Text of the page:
NEC's fiber transmission capacity test breaks benchmarks
FYI, this story is more than a year old
NEC Corporation has successfully conducted the very first transmission capacity of 50.9 terabits on a single optical fiber - over a distance of more than 11,000 kilometres.
To accomplish the task, the company used C+L band erbium-doped fiber amplifiers, known as EDFA. They helped to boost the fiber’s capacity distance product to 570 petabits per second-kilometer.
The company is working towards pushing up the ‘benchmark’ capacity of 50Tb across trans-Pacific distances, in order to increase the reach of ultra high-capacity submarine cable segments.
“Achieving such a high capacity, even with extremely wide bandwidth EDFAs, requires efficient use of the bandwidth at a level that is close to the Shannon limit, the fundamental spectral efficiency limit of optical communications,” the company says in a statement.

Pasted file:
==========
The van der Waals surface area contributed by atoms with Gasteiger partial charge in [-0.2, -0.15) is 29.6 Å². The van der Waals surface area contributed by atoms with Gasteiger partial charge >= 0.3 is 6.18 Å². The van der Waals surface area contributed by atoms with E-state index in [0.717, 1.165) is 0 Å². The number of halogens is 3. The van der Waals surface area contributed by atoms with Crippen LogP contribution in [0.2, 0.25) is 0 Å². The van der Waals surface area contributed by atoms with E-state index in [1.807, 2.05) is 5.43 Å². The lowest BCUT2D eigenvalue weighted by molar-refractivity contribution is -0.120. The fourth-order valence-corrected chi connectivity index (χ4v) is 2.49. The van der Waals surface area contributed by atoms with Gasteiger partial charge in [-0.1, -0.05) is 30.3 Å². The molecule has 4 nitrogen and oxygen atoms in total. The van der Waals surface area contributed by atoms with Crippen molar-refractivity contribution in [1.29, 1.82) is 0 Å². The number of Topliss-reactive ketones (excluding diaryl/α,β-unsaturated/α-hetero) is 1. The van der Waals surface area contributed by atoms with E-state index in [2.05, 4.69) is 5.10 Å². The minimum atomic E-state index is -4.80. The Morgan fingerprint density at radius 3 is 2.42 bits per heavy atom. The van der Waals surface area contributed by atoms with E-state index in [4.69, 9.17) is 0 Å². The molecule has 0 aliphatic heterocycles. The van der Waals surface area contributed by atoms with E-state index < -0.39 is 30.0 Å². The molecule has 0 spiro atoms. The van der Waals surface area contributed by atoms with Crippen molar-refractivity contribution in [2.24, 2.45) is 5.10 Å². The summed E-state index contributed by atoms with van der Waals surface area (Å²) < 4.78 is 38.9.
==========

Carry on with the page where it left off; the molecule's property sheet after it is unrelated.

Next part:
The Shannon limit is the estimated maximum transfer rate of any communications medium. The company says there are ways to design systems to get close to that limit in a linear regime, but this does not always work with nonlinear regimes. This is due to performance gaps.
In order to solve the problem, NEC researchers developed what they call a ‘multileveal, linear and nonlinear constellation optimization algorithm’ - essentially something that can reach the Shannon limit, but can also reacher a higher nonlinear capacity limit.
The company says the new modulation format is easier to implement as there is no iterative decoding or non-uniform coding. This is what allowed the company to exceed the maximum efficiency.
C+L amplification can maximize the capacity per fiber pair. The company also developed a bi-directional amplifier design that reduces effective noise figure and device complexity.